Pacific White-Sided Dolphin Facts
INFORMATION AND CHARACTERISTICS.
The waters of the North Pacific Ocean are the home of this species physically similar to the dusky dolphin (Lagenorhynchus obscurus) and in fact, separated from this species about 2 million years ago.
The Pacific white-sided dolphin is a species that received its name in 1865 thanks to the mammalogist Theodore Nicholas Gill.
HOW DO THEY LOOK? PHYSICAL CHARACTERISTICS.
It is a small species, with a robust body and a short but thick beak, as the other members of the genus Lagenorhynchus. Its dorsal fin is large, high and very curved and its pectoral flippers are thin and pointed.
Weight and size.
There is sexual dimorphism in the species making evident the largest size of the males versus the females. The length of a male adult is up to 2.5 meters with a weight of 200 kilograms while the female measures about 2.3 meters and weighs up to 150 kg.
It has a very characteristic coloring pattern. The dorsum is black with the presence of dark bands that begin near the eyes and end near the tail, passing through the sides. The lower part of the body is white and is bordered by a thin dark band. Their pectoral flippers are bicolor, this is, they are black and white, and the same happens with the dorsal fin. The caudal fin is completely dark.
It is easy to confuse the Pacific white-sided dolphin with the Dall’s porpoise as they both have a similar color pattern. It is necessary to look at the colors of the dorsal fin of the dolphin, which has the white color in a vertical way instead of the nearly horizontal in the case of the porpoise.
WHERE DO THEY LIVE? DISTRIBUTION AND HABITAT.
The Pacific white-sided dolphin has a distribution in the temperate waters of the North Pacific Ocean. They inhabit an area from the Aleutian Islands and the Gulf of Alaska in North America to the state of Baja California in Mexico. In the western Pacific, it does not go beyond Japan and the Kuril Islands. It is present in the Sea of Japan, the Bering Sea, the Sea of Ojotsk and the Gulf of California.
It likes the deep waters of the platform and the continental slope, in temperate climates and the high sea except for some occasions when it gets close to the coasts which have submarine canyons. The sightings of this species indicate that it typically remains 160 kilometers away from the coast.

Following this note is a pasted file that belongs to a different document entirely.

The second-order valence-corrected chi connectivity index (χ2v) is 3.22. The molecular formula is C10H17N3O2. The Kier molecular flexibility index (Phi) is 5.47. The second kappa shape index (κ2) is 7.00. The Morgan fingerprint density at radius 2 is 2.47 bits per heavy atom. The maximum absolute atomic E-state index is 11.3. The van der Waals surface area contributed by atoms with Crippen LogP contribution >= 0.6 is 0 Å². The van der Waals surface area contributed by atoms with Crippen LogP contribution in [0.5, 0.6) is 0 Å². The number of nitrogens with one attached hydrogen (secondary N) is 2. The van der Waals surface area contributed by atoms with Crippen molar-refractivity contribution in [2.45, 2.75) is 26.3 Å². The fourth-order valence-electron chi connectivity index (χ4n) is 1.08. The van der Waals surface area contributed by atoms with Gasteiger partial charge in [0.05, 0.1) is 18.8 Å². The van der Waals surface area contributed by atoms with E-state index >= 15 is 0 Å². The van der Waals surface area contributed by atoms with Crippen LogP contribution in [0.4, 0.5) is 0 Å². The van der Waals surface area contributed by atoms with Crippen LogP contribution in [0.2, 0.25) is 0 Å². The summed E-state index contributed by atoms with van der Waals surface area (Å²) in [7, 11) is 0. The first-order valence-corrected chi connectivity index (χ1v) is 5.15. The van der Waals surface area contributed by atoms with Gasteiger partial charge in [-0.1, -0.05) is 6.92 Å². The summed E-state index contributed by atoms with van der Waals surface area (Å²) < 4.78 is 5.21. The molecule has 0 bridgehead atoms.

WHAT DO THEY EAT? DIET AND EATING HABITS.
It has a vast diet composed of several species of fish and cephalopods. A generalization indicates that it consumes approximately 60 species of the former and 20 species of the latter and it consumes about 9 kilograms of food per day.
This opportunistic predator feeds with its pod in groups composed of 10-20 individuals who submerge for more than 6 minutes to search for prey in their environment. For this, the groups coordinate and cooperate to chase and trap fish schools.
They do not eat the same prey in all geographic regions where they inhabit, but usually, they eat small animals. Individuals living in Canadian waters prefer herring and after that salmon, cod, shrimp, and capelin. The Baja California dolphins consume about 13 species including salmon, herring, haddock, shrimp and squid. For their part, dolphins living near Japan enjoy mesopelagic fish and cephalopods.
HOW DO THEY BEHAVE? BEHAVIOR
The Pacific white-sided dolphin is highly social and gregarious; it swims in large groups composed of 10-100 dolphins but sometimes gathers with other pods creating groups of thousands of individuals. The bonding of this species is remarkable as they never leave a member of its pod alone if it is sick or unable to move.
Everyone has a unique sound that helps them identify with others. It’s like a personal name. The younger ones communicate by touching the mother’s body with their pectoral flippers.
It is also a very playful dolphin with the ability to jump, ride the bow waves and perform acrobatic spins.
HOW DO THEY REPRODUCE? MATING AND REPRODUCTION.
The Pacific white-sided dolphin has a polygamous reproduction system, and mates with multiple partners throughout its 37-46 years of long life. Sexual maturity comes when individuals reach 1.7 or 1.8 meters in length, i.e., between 5 and six years in females and between 8 and ten years in the case of males.
The seasons with more mating and births are spring and summer, respectively. The gestation period lasts about 11 or 12 months, and the only offspring is born with a weight of 15 kilos and a length of 1-1.2 meters.
The interval between each delivery is long. A female can have one offspring every 2, 3 or even every 4.6 years.
WHAT IS THEIR CONSERVATION STATUS? THREATS AND CONSERVATION.
Conservation Status: “Least Concern.”
This species has a conservation status of “Least Concern” on the Red List of the International Union for the Conservation of Nature, but it is not free of the usual threats. In nature, they are possible victims of killer whales and sharks, but as usual human activities are the greatest threat to their survival.
Bycatch tolls numerous victims each year. Between 1978 and 1990, between 49,000 and 80,000, Pacific white-sided dolphins died trapped in nets, but the numbers have fallen. Still, on Japanese coasts, some fishers capture this dolphin, and this is not precisely incidental. Every year around 8,000 to 10,000 dolphins die because of intentional catch.
The Pacific white-sided dolphin is protected by the Marine Mammal Protection Act of 1972.
Thanks to the United Nations Organization’s ban on various types of fishing nets, bycatch is reducing.
Sam H. Ridgway, Richard John Harrison. Handbook of Marine Mammals: The Second Book of Dolphins and the Porpoises, Volume 6. Elsevier, 1998.